With the longest wheelbase in the test, the Stratoliner did well on the highway but was a bit sluggish in the corners in comparison to the shorter Harley and moderately shorter Kawasaki. The effort to get the Deluxe to dip into a corner at speed was less than it could have been thanks to the extra leverage of its super-wide handlebars. Once leaned over the ride was solid and smooth as the suspension handled uneven pavement with confidence. Even so the Star was rated last in the handling department as the other two baggers were much more flickable, especially at slow speeds.
The Stratoliner Deluxe handles the corners just as well as the Kawasaki and Harley;
however it takes more effort to change directions due to its longer wheelbase.
“The Star felt like one of the bigger motorcycles in the test,” says Waheed. “The way you sit on it and the wide sweep of the handlebar has a lot to do with it. It felt like it was a little more cumbersome to turn around in the parking lot. At speed the weight distribution felt okay and the bike generally handled well. It offers the most cornering clearance and delivered a smooth, taut ride.”
One area the Star really let us down in was the electronics and instrumentation category. When picking up the Star at Yamaha headquarters I looked at the empty cubbyhole behind the fairing and asked if the radio had been stolen. “It’s right here,” said the Yamaha staff member as he showed me the wire with an iPod connector laying in the rectangular space that you’d expect to hold a stereo. Not what I was expecting from a bike with a price tag north of $17,000. Once an iPod was connected and secured via an elastic strap, the sound that came forth was excellent; however not having a display was frustrating.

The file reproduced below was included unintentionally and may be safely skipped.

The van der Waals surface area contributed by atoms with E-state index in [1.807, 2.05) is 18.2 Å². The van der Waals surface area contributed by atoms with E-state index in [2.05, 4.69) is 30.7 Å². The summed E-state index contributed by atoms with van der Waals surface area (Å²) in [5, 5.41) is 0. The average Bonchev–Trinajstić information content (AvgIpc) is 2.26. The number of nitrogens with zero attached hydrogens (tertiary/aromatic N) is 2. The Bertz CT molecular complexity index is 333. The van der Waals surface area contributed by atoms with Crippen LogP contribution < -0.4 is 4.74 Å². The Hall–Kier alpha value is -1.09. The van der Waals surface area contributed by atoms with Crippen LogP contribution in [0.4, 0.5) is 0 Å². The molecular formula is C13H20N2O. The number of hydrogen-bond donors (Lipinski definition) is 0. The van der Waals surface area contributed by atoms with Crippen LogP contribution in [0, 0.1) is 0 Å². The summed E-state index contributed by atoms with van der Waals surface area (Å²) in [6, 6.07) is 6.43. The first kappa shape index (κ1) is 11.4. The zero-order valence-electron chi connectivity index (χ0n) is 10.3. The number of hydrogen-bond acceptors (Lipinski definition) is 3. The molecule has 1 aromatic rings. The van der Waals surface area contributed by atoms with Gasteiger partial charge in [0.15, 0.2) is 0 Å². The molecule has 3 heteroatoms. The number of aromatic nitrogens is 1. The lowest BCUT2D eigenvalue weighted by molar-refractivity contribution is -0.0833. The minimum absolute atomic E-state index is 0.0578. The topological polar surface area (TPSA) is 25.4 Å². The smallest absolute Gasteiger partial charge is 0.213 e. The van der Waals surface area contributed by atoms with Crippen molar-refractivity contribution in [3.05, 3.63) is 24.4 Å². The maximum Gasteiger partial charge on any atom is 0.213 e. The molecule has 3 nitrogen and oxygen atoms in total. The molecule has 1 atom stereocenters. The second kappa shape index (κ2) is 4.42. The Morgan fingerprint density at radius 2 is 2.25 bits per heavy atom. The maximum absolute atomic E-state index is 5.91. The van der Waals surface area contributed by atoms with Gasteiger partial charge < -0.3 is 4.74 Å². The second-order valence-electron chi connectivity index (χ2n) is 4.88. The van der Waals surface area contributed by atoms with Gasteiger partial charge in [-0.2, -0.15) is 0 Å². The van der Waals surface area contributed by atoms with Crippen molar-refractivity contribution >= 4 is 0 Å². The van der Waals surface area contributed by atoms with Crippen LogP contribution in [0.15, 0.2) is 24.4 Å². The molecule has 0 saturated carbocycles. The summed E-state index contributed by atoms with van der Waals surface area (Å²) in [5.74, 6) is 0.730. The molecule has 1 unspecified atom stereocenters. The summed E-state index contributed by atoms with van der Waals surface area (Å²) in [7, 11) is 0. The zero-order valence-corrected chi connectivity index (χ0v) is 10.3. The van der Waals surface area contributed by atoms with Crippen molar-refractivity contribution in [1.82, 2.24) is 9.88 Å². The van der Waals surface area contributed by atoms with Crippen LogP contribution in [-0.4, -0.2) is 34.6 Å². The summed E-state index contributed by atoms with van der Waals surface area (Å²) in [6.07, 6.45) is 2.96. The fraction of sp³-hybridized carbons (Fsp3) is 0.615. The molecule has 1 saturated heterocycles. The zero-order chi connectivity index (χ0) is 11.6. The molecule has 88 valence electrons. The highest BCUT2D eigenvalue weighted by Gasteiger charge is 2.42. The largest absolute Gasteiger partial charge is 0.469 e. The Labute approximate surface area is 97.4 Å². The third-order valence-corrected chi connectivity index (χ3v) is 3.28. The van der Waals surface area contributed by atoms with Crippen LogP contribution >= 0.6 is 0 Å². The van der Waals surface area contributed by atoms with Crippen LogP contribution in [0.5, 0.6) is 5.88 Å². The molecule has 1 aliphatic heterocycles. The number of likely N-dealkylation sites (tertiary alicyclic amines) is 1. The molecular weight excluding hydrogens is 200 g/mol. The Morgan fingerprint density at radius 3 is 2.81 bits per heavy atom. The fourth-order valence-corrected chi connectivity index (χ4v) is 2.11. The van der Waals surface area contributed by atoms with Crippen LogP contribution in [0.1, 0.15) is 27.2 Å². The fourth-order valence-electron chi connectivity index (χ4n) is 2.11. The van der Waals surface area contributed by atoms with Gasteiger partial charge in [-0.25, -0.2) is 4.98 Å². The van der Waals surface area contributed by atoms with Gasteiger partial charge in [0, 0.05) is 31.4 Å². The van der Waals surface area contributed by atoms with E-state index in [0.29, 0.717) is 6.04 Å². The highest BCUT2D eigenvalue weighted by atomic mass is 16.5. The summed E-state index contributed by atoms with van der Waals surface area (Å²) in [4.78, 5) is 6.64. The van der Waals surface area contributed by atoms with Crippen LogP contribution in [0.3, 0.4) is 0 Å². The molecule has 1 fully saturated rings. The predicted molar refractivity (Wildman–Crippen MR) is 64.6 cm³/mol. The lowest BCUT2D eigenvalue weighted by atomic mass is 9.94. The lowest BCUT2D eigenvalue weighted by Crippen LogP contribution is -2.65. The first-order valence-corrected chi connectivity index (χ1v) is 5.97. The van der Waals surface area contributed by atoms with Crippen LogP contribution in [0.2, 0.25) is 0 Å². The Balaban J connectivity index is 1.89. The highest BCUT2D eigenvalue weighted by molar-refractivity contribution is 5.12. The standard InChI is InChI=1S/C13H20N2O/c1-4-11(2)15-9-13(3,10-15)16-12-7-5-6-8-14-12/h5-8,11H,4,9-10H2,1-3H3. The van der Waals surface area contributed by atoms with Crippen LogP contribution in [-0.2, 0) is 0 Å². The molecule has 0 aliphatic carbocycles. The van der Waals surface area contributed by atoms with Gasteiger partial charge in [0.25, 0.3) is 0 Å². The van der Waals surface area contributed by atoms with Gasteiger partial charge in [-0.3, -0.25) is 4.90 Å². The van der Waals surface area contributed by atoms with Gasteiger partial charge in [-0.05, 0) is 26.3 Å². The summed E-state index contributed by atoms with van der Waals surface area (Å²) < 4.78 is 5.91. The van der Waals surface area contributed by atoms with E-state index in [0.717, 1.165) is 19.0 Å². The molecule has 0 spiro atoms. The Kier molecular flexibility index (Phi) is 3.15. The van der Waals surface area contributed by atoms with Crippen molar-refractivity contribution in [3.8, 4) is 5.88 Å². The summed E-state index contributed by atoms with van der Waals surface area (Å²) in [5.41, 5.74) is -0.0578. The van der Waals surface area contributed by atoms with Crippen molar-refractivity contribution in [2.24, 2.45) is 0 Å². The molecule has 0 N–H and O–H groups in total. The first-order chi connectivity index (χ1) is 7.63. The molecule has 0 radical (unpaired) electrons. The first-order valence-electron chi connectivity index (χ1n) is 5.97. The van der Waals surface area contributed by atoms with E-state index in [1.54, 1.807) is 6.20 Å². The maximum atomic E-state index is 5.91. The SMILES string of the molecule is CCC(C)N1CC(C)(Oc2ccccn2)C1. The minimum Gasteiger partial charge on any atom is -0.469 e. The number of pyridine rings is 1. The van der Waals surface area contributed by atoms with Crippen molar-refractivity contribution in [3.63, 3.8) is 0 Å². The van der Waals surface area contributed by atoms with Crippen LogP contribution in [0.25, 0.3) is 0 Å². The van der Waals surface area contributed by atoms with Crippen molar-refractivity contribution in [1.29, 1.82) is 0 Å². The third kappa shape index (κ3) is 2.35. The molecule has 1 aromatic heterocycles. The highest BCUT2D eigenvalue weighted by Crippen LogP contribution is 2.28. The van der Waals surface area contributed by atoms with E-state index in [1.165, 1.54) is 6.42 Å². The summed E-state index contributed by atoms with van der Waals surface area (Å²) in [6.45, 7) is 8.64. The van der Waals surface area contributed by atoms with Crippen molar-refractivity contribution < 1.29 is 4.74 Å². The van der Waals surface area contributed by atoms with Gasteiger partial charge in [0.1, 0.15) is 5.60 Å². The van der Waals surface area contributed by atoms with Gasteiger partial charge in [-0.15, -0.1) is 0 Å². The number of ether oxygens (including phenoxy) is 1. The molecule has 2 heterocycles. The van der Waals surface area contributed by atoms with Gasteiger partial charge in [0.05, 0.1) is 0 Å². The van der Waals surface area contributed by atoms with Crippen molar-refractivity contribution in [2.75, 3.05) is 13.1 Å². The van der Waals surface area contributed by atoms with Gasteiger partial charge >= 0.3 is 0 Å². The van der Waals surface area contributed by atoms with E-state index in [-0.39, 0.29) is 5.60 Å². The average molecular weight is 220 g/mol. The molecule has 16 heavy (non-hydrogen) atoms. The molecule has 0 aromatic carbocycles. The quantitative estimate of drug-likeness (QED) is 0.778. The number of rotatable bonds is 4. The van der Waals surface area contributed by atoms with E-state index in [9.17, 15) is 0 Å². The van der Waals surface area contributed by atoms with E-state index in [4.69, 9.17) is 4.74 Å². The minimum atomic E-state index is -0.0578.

The iPod cubbyhole is begging for a full stereo and looks unfinshed. However, the sound quality is impressive.
“The simple iPod plug in the dash is low-tech but effective. The switchgear for the sound system is bolted to the left bar so it has perfect placement even though there is no display anywhere to let you know where you are at when trying to find songs,” Hutch said about the Star’s stereo. “On the flip side, its two massive speakers blow the other two bikes out of the water. But as a package the Star instruments and interface is really basic compared to the other two bikes.”
On top of that, the lack of cruise control made the stretch between the wilderness of the Sierras and the Megalopolis of Orange County a chore. While the other machines allowed the ability to rest the right arm and wrist, the Star required unresting vigilance to maintain a constant speed that becomes tedious after 150 miles of arrow-straight road passes beneath the wheels.
In the styling department the Star is a looker, the Art Deco lines and accents harken back to the era of streamliner locomotives and Frank Lloyd Wright architecture, stunning and classically timeless. Still, our crew preferred the Hot Rod looks of the Vulcan and stripped down lines of the Harley. It is a case of Miss Iowa versus Miss California. As beautiful
The Stratoliner Deluxe has a monster motor and great looks, but finished just one point behind the Street Glide.
as she is, she will never win the pageant, but in 30-years she’ll still be as striking as the first time you laid eyes on her. What can we say; we’re shallow bastards.
The Star’s impressive engine helped it grab the lion’s share of points in the objective categories, but its third-place finish in the subjective scoring has it finishing just one point behind the Street Glide. Looking at the big picture the Stratoliner Deluxe is a great performing bagger, but was betrayed by a few cost cutting measures such as the bare-bones audio system and lack of cruise control. In the end it’s different stroke for different folks, and if you’re into smoking all your buddies from light to light and want a bike with styling that will pass the test of time, then the Stratoliner is the bagger for you.